An English cardinal and the Archbishop of Canterbury have expressed their joint opposition to the potential annexation of West Bank territory.

A statement released June 12 by the Catholic Bishops’ Conference of England and Wales and the office of the Archbishop of Canterbury said that Cardinal Vincent Nichols and Archbishop Justin Welby had written letters objecting “to any move by the Government of Israel to annex West Bank territory” after July 1.

Israeli Prime Minister Benjamin Netanyahu said last Sunday that he intends to annex all West Bank settlements July 1, the earliest date allowed under a deal agreed by the country’s new ruling coalition.

According to the Times of Israel, this would mean that the government would extend Israeli sovereignty to around 3% of West Bank territory, comprising 132 settlements that are home to an estimated 450,000 Israelis.

Nichols and Welby addressed the letters to Britain’s Prime Minister Boris Johnson and Israel’s ambassador to the U.K., Mark Regev.

The statement said that the two leaders emphasized that they “unambiguously support the fundamental right of Israel’s citizens to live in peace and safety but these prospects can only be secured through negotiation rather than annexation.”

It added that they argued it was essential “that both Israelis and Palestinians may live without violence or the threat of violence from each other or other armed groups.”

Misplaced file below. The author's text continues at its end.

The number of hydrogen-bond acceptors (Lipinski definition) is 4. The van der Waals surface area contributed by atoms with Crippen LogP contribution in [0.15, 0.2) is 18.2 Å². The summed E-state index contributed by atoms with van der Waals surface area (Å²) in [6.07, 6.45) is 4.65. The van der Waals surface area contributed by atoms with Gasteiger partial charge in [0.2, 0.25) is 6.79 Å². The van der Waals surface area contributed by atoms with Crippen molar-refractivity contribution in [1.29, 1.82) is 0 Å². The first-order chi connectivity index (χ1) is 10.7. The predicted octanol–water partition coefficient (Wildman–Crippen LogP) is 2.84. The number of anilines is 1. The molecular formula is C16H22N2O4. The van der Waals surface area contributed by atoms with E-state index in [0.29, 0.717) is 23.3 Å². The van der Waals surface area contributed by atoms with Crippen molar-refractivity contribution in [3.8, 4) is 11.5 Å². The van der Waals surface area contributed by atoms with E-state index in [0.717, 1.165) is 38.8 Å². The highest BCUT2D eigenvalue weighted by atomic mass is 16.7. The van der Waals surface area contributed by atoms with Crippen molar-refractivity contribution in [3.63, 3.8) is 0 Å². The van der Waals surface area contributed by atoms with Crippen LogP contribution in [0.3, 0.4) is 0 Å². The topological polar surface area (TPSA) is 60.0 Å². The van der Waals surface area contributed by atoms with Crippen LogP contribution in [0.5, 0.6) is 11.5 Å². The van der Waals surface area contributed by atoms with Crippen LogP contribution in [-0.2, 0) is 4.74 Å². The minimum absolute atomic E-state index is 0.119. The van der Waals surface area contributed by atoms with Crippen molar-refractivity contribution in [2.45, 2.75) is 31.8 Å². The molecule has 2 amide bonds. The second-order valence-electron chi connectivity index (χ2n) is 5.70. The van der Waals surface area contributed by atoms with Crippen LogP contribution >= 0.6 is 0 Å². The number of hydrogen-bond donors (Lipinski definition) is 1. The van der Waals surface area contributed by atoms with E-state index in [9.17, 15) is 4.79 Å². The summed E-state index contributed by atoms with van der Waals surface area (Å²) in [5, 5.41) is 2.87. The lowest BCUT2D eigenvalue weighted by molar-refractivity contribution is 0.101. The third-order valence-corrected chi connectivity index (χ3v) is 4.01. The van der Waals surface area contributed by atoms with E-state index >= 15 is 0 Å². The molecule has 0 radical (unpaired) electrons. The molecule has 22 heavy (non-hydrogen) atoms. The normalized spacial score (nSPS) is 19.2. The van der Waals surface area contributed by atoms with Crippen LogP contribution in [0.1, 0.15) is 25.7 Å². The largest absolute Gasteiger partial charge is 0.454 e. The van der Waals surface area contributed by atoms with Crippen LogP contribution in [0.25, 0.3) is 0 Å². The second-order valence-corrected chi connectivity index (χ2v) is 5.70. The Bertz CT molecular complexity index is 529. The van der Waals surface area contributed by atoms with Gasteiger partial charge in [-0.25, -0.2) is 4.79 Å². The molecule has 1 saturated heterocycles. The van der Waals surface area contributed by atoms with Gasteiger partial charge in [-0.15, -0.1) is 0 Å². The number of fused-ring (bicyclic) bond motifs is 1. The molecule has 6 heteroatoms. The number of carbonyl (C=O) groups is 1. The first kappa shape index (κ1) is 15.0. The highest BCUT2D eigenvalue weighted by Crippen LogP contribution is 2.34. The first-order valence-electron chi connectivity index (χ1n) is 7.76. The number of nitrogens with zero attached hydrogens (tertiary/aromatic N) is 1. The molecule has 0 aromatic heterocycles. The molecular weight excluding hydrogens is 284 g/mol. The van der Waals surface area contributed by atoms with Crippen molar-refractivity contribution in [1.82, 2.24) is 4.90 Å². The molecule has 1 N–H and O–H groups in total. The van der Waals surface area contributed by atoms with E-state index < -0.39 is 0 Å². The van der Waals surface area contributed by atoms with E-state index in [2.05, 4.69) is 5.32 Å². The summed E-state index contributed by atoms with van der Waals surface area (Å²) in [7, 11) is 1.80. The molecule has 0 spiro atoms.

The intervention by Nichols, the president of the English and Welsh bishops’ conference, and Welby, the leader of the worldwide Anglican Communion, follows the publication May 7 of a letter from Catholic bishops, Orthodox patriarchs, and Protestant leaders in the Holy Land. The letter said that the Israeli government’s annexation plans “would bring about the loss of any remaining hope for the success of the peace process.”

Also in May, the Palestine Liberation Organization’s chief negotiator expressed concern about the potential annexation in a phone call to the Vatican Secretary for Relations with States.

Saeb Erekat, the PLO leader who negotiated the Oslo Accords, called Archbishop Paul Gallagher to say that “the possibility of Israel applying its sovereignty unilaterally” in the Palestinian territories would be “further jeopardizing” to the peace process.

In a statement issued May 20 following the call, the Holy See reaffirmed its support of a two-state solution for Israel and Palestine, and respect for the borders internationally recognized before 1967.

“The Holy See is following the situation closely, and expresses concern about any future actions that could further compromise dialogue,” the Vatican stated.

The Holy See expressed hope that the Israelis and Palestinians will be able to directly negotiate an agreement with the help of the International Community that will lead to peace -- “so that peace may finally reign in the Holy Land, so beloved by Jews and Christians and Muslims.”